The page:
And of course, the Panthers have a coach who knows how to orchestrate a team to play at the highest level. Apel built the Bridgewater-Raritan program, and is respected and well known not only in New Jersey but in lacrosse circles at the national level.
He has inspired a family atmosphere that the Panthers have dedicated themselves to wholeheartedly. Through him, they have established standards that have the Panthers working towards a level of greatness, and he has also built a coaching staff to help the players achieve their goals.
“I think he’s taught me the amount of effort that we need to put in to succeed,’’ Jones said. “I can’t imagine being coached by anyone else. People say he’s a tough guy, but you need a tough guy. He deserves Coach of the Year. He definitely knows his stuff.’’
As they celebrated their victory over Delbarton and their second consecutive Tournament of Champions title on the Kean University turf, the Bridgewater-Raritan seniors knew that it was a moment they will always savor and will never experience the same way again.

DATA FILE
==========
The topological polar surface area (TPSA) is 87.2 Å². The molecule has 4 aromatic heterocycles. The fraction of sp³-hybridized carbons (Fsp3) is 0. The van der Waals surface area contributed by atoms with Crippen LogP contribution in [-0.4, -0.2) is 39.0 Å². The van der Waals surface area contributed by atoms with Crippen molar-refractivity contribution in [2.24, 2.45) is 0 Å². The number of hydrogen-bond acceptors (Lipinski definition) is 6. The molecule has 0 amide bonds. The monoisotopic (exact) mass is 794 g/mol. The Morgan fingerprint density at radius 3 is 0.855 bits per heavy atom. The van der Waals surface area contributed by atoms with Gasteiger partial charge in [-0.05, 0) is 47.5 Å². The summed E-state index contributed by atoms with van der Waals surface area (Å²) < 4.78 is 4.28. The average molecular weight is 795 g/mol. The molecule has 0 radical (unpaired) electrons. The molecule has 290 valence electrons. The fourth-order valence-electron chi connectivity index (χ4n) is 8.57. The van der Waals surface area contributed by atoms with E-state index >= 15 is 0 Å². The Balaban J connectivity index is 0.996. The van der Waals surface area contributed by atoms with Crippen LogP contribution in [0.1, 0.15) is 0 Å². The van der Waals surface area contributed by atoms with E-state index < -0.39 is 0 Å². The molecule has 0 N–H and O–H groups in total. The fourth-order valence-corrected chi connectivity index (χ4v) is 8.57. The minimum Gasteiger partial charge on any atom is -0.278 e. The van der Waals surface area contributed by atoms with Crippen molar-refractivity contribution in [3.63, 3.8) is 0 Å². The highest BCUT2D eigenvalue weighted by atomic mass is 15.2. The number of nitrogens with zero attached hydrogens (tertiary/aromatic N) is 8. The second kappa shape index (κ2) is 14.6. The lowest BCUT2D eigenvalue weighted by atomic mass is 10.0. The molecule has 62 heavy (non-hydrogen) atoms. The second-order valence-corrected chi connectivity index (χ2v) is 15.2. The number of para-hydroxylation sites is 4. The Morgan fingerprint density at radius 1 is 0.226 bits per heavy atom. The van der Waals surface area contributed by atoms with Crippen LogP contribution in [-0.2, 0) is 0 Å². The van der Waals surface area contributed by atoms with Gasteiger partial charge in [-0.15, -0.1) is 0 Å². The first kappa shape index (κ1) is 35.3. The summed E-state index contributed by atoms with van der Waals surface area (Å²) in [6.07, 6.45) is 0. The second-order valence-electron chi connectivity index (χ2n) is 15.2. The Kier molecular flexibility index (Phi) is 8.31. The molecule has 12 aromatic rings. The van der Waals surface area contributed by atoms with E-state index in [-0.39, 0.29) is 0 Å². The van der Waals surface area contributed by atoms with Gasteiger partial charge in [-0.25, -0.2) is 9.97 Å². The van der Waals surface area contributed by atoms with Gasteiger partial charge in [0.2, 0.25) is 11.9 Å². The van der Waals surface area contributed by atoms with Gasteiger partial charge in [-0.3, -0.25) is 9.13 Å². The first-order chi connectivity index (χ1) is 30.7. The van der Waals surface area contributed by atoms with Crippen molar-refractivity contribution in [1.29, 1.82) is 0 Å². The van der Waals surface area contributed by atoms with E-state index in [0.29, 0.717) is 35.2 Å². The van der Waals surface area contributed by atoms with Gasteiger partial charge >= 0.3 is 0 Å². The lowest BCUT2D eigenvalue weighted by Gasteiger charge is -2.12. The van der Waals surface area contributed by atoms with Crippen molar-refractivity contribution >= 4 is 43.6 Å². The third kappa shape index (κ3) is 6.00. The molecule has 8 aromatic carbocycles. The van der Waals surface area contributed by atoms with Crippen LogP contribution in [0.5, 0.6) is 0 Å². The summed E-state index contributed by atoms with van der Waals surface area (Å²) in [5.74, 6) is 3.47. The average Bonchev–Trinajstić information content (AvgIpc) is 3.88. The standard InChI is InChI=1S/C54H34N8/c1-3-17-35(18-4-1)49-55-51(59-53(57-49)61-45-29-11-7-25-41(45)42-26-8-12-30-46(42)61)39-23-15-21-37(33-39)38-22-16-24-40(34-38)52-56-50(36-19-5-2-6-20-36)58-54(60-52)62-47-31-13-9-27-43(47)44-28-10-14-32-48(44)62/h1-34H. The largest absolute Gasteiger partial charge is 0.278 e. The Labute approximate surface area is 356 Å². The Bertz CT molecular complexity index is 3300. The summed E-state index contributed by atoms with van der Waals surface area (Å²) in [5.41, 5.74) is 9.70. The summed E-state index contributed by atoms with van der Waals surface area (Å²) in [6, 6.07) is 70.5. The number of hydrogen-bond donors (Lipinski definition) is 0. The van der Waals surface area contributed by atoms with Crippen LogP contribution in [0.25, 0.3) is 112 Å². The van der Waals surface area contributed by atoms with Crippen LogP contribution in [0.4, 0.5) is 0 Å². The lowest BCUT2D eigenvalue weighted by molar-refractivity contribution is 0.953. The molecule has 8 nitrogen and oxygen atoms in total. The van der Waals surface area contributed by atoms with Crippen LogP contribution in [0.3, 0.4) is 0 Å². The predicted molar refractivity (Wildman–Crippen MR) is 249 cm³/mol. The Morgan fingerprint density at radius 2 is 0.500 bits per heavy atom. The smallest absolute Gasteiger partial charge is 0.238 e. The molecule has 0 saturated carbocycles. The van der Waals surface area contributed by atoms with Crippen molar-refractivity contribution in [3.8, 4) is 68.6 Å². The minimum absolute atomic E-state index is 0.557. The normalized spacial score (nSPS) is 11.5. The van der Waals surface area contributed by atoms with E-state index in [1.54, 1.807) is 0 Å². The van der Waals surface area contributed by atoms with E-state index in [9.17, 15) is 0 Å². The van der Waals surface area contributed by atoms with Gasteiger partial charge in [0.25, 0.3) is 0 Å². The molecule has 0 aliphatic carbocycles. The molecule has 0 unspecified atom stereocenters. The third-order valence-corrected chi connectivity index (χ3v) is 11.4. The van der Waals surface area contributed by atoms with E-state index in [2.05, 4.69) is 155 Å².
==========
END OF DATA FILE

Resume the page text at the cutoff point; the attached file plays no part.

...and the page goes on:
They also said they understood what it took to get there, and, in their own way, hope their efforts have sowed the seeds for the greatness of future Panthers teams.
“We wanted to continue the legacy,’’ Mastroanni said. “Before us, Coach Apel has done an unbelievable job. We always just wanted to keep continuing it. We want the underclassmen to follow after us. We saw the older kids when we were young. Just to be able to keep following it is what we were trying to do.’’